Anna is definitely a phenomena and an amazing success. people doubted including me but he proved everyone wrong. i was so fed up of these politician and pseudo intellactuals that i thought our country had no future.

    thanks for making many wrong by winning. yes, things may not change over night but if good people keep quiet then anarchy will continue because bad people always do bad things but good people always be practical.

    what is the most beautiful this is he made politicians look so stupid and also all pseudo and jealous filled pseudo intellectuals like Arundati Roy and Mahesh Bhat.

    after 65 years, there is a joy again in me and also proud to be an Indian again.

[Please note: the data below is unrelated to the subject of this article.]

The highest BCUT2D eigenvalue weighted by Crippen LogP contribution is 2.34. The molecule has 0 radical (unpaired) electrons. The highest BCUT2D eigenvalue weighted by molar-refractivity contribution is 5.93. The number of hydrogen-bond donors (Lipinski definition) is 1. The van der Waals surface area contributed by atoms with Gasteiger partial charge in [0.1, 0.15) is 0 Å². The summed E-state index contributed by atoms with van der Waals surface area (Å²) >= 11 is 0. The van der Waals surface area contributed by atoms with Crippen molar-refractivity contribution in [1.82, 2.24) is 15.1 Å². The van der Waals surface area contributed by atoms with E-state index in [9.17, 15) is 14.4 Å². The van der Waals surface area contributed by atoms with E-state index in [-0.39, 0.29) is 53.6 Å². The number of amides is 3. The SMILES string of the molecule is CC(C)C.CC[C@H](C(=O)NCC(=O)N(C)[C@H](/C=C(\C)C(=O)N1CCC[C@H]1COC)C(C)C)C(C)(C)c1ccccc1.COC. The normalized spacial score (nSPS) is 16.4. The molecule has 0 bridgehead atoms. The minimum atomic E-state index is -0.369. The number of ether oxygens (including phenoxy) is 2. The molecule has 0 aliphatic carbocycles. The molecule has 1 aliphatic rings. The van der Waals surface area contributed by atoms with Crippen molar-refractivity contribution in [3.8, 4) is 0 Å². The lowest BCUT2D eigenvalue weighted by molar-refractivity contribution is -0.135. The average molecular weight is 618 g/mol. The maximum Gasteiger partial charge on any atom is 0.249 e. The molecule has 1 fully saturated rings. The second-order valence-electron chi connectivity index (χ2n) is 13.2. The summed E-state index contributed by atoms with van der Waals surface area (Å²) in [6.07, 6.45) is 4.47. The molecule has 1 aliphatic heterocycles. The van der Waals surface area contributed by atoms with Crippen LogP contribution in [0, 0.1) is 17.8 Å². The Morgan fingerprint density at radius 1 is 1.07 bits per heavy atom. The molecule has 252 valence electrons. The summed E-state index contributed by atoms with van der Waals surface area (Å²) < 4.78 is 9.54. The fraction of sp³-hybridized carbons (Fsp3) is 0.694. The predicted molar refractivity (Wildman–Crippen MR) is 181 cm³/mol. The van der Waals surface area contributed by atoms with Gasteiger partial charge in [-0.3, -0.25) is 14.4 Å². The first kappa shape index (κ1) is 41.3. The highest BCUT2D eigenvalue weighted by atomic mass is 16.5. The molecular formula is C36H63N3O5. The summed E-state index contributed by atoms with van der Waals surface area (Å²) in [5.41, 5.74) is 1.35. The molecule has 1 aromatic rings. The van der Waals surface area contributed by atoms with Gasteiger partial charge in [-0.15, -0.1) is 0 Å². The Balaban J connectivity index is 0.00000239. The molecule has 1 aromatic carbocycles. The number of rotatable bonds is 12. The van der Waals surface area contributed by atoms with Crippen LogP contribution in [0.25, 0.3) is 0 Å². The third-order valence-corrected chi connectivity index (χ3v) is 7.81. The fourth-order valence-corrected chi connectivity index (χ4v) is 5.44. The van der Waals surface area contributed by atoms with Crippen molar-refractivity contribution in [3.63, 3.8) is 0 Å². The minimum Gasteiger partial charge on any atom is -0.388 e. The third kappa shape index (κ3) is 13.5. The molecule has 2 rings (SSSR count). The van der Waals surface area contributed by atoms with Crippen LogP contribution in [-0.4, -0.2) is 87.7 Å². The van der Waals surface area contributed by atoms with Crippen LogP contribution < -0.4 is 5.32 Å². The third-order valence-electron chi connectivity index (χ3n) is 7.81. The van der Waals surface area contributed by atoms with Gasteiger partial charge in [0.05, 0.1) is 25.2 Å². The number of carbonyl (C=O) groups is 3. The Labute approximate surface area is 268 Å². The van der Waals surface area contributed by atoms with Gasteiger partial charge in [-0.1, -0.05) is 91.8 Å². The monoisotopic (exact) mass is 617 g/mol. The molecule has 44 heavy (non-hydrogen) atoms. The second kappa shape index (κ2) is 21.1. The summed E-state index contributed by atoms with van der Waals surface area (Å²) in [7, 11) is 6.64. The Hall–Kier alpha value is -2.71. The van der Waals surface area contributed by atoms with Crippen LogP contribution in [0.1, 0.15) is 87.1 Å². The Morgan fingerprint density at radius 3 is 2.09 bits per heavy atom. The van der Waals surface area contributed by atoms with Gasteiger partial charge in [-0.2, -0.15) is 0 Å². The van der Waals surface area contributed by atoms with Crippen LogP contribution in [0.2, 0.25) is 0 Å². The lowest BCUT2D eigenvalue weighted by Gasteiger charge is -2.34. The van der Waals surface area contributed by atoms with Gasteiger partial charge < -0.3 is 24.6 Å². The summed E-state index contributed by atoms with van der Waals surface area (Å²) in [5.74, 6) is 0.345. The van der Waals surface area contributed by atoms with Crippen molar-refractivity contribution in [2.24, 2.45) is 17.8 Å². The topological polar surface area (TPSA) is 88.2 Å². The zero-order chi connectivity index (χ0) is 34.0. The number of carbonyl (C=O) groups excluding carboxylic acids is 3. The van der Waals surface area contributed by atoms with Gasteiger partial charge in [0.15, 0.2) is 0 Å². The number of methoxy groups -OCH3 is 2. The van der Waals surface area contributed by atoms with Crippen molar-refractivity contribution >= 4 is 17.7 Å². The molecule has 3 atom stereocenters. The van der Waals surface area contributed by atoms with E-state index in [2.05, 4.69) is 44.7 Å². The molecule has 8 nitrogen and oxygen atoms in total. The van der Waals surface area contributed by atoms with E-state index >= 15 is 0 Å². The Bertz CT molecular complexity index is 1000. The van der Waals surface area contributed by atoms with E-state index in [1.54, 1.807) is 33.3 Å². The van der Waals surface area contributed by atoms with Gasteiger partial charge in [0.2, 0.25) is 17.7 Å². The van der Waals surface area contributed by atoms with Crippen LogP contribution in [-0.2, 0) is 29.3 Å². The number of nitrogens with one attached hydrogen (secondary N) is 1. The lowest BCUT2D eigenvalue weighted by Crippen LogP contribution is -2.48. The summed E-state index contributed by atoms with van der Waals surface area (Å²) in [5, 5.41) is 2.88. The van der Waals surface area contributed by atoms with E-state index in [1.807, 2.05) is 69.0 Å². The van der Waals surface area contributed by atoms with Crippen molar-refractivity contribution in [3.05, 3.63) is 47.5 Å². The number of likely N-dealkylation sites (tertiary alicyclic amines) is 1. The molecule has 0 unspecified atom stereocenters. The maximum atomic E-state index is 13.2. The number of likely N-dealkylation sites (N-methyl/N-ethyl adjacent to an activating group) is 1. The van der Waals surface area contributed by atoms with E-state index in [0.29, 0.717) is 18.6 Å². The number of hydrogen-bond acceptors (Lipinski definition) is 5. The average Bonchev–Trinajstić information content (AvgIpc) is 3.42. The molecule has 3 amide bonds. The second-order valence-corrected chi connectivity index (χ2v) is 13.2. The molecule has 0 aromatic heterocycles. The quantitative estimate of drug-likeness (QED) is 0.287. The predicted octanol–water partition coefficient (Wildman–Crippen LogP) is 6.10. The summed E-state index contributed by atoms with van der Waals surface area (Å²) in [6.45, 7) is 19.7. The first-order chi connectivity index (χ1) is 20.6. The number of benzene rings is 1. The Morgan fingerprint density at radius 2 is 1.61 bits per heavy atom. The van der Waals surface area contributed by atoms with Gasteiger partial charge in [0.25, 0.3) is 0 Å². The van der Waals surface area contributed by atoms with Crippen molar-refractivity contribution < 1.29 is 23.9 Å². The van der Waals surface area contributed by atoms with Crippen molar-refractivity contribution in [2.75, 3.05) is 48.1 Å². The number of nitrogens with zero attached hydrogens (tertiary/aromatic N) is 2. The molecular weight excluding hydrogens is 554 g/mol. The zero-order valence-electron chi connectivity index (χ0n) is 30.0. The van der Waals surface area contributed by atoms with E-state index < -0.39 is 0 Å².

hurricane Irene is blasting the roof off but in my cozy apartment, i am reading about ym Anna.

  14. harish 29th August 2011 at 22:40 #

    Here’ our (mindry.in’s) view and conter-view on Lokpal movement. We are a satire group that occasionally indulges in serious opinion writing.

  15. harish 29th August 2011 at 22:41 #

    And the counter view that I missed out in the previous comment.

  16. Manjunath 4th September 2011 at 00:51 #

    Sir, even the judiciary is very corrupt. How would you justify your argument in the context of that?

  17. rohit arora 4th September 2011 at 14:01 #

    dude,

    raising awareness among millions, putting a show/ front for a cause dear to may including you, apparently, was the 1st win.

    intellectual liberals dont change societies, they are cowards, more often than not.

    you can only dream of such success through your blog and remember the only sensation sour grapes produce is, well, that of urge to spit.